Canadians have a constitutional right to grow medical marijuana at home, claims the Canadian court.
The federal court quashed restrictions on access to medical marijuana set in 2014 by the previous Tory administration that forced patients to buy their prescription pot from licensed growers, calling them "arbitrary" and "overbroad."
Under the licensed producer regime, the court noted, there is no guarantee that the necessary quality, strain and quantity will be available to a patient when needed, at an acceptable price.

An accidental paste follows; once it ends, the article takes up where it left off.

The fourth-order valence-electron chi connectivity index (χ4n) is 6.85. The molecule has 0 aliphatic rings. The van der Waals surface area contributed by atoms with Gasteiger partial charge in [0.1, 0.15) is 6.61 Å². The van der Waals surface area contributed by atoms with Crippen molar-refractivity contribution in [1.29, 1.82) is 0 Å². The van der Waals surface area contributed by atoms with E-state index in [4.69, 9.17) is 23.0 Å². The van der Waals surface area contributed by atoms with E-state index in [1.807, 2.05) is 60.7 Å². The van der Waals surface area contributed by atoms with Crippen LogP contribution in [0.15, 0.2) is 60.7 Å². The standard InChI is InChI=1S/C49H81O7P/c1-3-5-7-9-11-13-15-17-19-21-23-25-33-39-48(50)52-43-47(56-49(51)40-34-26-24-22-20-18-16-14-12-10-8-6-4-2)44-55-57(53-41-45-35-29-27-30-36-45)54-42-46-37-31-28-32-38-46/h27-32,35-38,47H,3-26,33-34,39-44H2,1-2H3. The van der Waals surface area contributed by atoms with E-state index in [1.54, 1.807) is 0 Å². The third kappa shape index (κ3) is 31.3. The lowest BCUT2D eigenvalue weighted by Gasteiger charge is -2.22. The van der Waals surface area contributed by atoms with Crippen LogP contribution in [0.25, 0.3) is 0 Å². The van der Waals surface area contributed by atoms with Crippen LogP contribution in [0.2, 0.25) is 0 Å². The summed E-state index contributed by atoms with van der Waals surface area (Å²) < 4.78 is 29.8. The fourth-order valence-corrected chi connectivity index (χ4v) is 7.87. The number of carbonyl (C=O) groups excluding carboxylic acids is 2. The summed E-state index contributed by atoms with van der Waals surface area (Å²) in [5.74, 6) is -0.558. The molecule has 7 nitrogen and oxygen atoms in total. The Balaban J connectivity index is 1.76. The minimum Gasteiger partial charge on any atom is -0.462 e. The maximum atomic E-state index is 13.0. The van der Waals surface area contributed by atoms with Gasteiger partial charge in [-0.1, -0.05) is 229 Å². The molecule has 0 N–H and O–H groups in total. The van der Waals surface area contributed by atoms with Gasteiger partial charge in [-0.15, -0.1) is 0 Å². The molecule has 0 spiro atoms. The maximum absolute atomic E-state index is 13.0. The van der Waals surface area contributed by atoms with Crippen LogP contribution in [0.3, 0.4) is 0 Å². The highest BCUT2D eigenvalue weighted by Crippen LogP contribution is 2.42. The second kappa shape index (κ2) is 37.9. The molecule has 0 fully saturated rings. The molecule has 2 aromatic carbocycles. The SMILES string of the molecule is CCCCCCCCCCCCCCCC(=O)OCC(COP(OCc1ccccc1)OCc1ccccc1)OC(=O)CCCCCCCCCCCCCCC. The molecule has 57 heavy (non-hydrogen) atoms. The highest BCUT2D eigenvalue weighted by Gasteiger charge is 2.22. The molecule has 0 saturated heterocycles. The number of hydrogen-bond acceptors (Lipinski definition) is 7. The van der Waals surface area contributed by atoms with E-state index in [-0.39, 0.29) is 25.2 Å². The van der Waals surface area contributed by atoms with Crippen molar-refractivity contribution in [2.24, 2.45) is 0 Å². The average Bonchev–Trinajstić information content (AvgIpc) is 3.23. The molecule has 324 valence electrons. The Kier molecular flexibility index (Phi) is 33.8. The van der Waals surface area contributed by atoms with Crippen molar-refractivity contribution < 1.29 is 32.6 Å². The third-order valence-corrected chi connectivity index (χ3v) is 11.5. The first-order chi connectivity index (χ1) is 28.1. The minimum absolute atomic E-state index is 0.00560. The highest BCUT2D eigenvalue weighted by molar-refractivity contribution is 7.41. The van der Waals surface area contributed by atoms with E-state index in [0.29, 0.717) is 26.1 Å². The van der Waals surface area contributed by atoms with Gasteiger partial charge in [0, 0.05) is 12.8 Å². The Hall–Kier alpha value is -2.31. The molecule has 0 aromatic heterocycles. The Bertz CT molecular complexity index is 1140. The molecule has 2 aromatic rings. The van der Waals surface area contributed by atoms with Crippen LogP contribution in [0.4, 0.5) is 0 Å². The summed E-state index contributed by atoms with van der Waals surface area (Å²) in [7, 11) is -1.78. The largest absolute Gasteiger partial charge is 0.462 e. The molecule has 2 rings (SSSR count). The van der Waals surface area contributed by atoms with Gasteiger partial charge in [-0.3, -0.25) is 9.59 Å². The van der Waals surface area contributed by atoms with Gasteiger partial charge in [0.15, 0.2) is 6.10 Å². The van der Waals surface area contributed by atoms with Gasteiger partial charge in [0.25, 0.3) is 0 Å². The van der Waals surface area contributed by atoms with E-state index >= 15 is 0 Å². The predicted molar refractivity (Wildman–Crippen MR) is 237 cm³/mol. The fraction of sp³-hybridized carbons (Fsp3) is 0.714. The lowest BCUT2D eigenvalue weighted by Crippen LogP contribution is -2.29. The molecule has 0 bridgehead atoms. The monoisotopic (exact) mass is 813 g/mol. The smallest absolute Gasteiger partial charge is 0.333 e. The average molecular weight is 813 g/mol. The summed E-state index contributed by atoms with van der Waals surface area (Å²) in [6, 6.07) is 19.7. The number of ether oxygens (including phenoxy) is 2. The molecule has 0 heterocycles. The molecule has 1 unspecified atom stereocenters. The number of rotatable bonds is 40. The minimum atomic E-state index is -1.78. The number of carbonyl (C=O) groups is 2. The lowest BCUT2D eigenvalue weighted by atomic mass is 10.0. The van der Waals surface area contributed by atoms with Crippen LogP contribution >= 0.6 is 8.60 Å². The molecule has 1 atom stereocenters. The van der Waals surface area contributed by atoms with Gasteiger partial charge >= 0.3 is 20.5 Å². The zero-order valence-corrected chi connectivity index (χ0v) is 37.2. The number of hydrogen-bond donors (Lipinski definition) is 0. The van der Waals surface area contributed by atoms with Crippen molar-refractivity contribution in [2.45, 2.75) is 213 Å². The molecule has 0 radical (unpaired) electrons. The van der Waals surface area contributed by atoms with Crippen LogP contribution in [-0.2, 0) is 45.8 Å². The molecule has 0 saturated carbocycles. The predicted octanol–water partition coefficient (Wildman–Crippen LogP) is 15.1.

He suspended the ruling for six months in order to give the government time to draft new rules, but extended an injunction that has allowed individuals who held licenses prior to the 2014 regulation changes to continue growing their own marijuana for medical use.
The Conservative scheme had banned home cultivation of medical marijuana in favor of large commercial greenhouses in Canada.
Currently, Canadian commercial growers hold 29 licenses (some of them having more than one).
Prime Minister Justin Trudeau's Liberal government, meanwhile, is in the midst of sorting out a new regime for the use of recreational marijuana, after pledging in last year's legislative elections to become the first G7 nation to legalize it.